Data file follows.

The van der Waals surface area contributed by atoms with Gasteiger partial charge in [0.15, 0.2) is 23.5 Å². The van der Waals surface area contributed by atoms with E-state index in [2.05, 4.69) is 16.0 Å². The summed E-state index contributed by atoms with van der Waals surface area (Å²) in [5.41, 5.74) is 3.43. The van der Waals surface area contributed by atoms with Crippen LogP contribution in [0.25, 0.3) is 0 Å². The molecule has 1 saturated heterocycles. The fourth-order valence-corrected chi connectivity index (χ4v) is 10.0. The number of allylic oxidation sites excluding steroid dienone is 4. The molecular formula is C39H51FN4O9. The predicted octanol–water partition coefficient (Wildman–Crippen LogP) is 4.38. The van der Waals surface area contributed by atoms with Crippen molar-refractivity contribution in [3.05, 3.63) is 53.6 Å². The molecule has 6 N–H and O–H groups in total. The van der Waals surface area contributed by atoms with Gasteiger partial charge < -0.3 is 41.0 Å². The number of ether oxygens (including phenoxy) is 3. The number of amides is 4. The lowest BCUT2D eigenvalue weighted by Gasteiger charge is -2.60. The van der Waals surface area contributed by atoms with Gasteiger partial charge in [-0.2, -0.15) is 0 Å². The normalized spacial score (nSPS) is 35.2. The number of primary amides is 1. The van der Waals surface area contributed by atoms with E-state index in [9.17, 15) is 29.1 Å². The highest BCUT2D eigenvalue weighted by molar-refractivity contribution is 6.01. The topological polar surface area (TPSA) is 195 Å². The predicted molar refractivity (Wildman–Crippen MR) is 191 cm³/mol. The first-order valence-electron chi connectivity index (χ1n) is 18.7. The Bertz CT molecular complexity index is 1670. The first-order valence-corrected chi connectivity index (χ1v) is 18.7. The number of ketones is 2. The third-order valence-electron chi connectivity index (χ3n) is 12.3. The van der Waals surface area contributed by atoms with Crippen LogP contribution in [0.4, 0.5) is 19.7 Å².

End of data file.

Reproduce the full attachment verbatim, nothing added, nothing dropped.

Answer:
The van der Waals surface area contributed by atoms with Gasteiger partial charge in [0.15, 0.2) is 23.5 Å². The van der Waals surface area contributed by atoms with E-state index in [2.05, 4.69) is 16.0 Å². The summed E-state index contributed by atoms with van der Waals surface area (Å²) in [5.41, 5.74) is 3.43. The van der Waals surface area contributed by atoms with Crippen LogP contribution in [0.25, 0.3) is 0 Å². The molecule has 1 saturated heterocycles. The fourth-order valence-corrected chi connectivity index (χ4v) is 10.0. The number of allylic oxidation sites excluding steroid dienone is 4. The molecular formula is C39H51FN4O9. The predicted octanol–water partition coefficient (Wildman–Crippen LogP) is 4.38. The van der Waals surface area contributed by atoms with Crippen molar-refractivity contribution in [3.05, 3.63) is 53.6 Å². The molecule has 6 N–H and O–H groups in total. The van der Waals surface area contributed by atoms with Gasteiger partial charge < -0.3 is 41.0 Å². The number of ether oxygens (including phenoxy) is 3. The number of amides is 4. The lowest BCUT2D eigenvalue weighted by Gasteiger charge is -2.60. The van der Waals surface area contributed by atoms with Gasteiger partial charge in [-0.2, -0.15) is 0 Å². The normalized spacial score (nSPS) is 35.2. The number of primary amides is 1. The van der Waals surface area contributed by atoms with E-state index in [9.17, 15) is 29.1 Å². The highest BCUT2D eigenvalue weighted by molar-refractivity contribution is 6.01. The topological polar surface area (TPSA) is 195 Å². The predicted molar refractivity (Wildman–Crippen MR) is 191 cm³/mol. The first-order valence-electron chi connectivity index (χ1n) is 18.7. The Bertz CT molecular complexity index is 1670. The first-order valence-corrected chi connectivity index (χ1v) is 18.7. The number of ketones is 2. The third-order valence-electron chi connectivity index (χ3n) is 12.3. The van der Waals surface area contributed by atoms with Crippen LogP contribution in [0.4, 0.5) is 19.7 Å².